So you have a great idea for a new product or service. But how do you know if it will be successful for business? Two words – market research. As a business owner, market research is one of the most important things that can help determine your success.
Who is your target audience? How much demand is there in the market for your product or service? What needs does your business fulfill and what problems does it resolve? These are the types of questions that market research helps answer.
By taking the time to understand the playing field, you’ll have greater insight on competition, audience insights and even how much to charge customers.
That’s because market research is all about obtaining the knowledge needed to make informed business decisions. In this article, we’ll be discussing what market research is and how to properly conduct it.
What is Market Research and Why is it Important?
By definition, market research is an approach to gather information about consumer needs as it relates to products or services to be offered for sale. Market research should give you information about three key areas including:
- The Consumer
- The industry as whole
These key areas are important in market research because they help determine whether what you’re selling will actually sell in the real world. In addition, market research is going to help you to better understand what the competition is doing.
By gaining insights on competitive practices, you can better differentiate your own business with an approach that your potential customers find appealing. In marketing, we call this a unique selling proposition (USP).
However, sometimes business owners are reluctant to conduct research, usually because they aren’t interested in hearing any negative feedback. But it’s good to get feedback. That way you know what improvements need to be made in order to improve sales.
It goes without saying, conducting good market research takes time and the gathering of a lot of information. But by gathering all of this data, you’ll be able to better formulate a marketing plan that is well researched and likely to succeed.
Understandably, many business owners simply don’t have the needed time to invest in conducting studies and focus groups to obtain all of this data. For this reason, we’ll go over a few ways that market research can be more easily conducted to get the information you need.
Deciding Between Primary and Secondary Research Methods
When conducting market research of any sort, you’re going to rely on one or both of the two methods. Primary research and secondary research.
- Primary Research is information that you get directly from the source, such as a customer.
- Secondary Research is data that you get from other sources such as reports, statistics or articles that you read online.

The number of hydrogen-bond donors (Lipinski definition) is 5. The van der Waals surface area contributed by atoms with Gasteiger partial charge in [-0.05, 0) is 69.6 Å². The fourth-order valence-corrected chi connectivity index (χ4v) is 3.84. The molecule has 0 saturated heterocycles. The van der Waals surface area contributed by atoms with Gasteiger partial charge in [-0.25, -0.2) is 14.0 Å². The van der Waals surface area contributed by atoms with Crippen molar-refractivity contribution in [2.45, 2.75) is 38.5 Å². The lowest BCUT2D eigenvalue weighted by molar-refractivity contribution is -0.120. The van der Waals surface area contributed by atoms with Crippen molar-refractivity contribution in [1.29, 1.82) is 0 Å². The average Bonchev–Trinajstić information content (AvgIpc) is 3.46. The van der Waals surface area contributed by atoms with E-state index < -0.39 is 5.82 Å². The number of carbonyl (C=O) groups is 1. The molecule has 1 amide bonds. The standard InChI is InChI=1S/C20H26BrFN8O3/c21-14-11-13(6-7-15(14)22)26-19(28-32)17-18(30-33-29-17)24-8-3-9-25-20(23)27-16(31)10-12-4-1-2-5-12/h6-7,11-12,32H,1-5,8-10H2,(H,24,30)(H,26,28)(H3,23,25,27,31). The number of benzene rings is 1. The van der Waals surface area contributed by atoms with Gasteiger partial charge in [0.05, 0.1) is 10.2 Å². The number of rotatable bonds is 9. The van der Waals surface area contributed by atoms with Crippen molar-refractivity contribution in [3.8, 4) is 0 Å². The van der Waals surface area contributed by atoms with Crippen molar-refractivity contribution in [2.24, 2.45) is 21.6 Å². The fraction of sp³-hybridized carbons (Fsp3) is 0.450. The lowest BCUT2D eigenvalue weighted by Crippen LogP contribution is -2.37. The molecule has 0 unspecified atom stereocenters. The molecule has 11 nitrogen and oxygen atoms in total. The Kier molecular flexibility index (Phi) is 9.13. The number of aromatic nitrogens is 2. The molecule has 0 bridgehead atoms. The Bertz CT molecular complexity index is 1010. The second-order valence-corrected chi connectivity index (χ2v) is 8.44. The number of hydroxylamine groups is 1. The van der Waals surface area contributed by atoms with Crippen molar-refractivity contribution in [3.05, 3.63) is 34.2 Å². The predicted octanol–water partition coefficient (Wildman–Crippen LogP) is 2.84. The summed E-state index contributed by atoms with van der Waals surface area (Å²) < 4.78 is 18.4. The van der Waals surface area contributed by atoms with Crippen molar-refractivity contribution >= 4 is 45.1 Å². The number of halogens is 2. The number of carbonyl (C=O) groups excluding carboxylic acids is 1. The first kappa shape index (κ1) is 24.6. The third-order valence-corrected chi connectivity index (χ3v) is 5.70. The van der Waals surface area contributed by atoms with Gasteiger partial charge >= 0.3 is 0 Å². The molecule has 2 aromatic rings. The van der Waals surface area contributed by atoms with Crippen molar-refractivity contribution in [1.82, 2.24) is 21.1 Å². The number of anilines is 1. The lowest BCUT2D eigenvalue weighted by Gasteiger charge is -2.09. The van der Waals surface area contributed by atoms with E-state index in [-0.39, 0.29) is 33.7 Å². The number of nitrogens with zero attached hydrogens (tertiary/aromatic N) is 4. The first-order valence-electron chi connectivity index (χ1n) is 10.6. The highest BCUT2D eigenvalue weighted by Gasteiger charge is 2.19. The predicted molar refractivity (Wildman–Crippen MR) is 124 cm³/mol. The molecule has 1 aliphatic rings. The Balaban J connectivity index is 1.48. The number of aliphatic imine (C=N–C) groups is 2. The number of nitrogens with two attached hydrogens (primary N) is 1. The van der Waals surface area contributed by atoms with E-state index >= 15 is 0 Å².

More often than not, the majority of market research is secondary. The reason is that it’s more easily accessible and often doesn’t cost anything, except time. With primary research, you’ll either be conducting surveys or holding focus groups to gather insights on products and services. Often the people taking part in your primary research will need to be compensated for their time.
With that being said, while secondary research may seem like the sure way to go for most businesses, it’s really a good idea to try to include at least some primary sources in your research as well. This way you ensure that you’re getting a fuller picture on the information you need.
So to get you up an running, here are 4 steps to follow when conducting market research.
How to Conduct Market Research in 4 Steps
By following a set of procedures in your market research, you’ll gather the information you need on your audience and competition in a more timely-efficient manner. From determining your target audience, to compiling and summarizing data, here are the steps we recommend.
1 – Define Your Target Audience
The very first thing you’ll want to do in conducting your research is to identify your target audience. Who are your customers? How old are they? Where are they located? Being able to answer these questions is important in order to efficiently do your research.
For instance, it wouldn’t make sense to send out a survey to someone you know is not your ideal customer. You want to ensure that your research efforts are directed toward people most likely to engage with your business.
To define your target, you’ll want to create buyer personas. Creating two or three different personas can help you identify the type of person that your business, service or product can benefit.
Consider identifying the following when creating a buyer persona:
- What is their age?
- Where are they located geographically?
- What is their income level?
- What type of education do they have?
- Where do they work?
- What are they interested in?
When completing this exercise, you’ll have a more accurate depiction of who your ideal customer is. For additional information on defining your target market, see our article on the topic here.
2 – Evaluate the Competition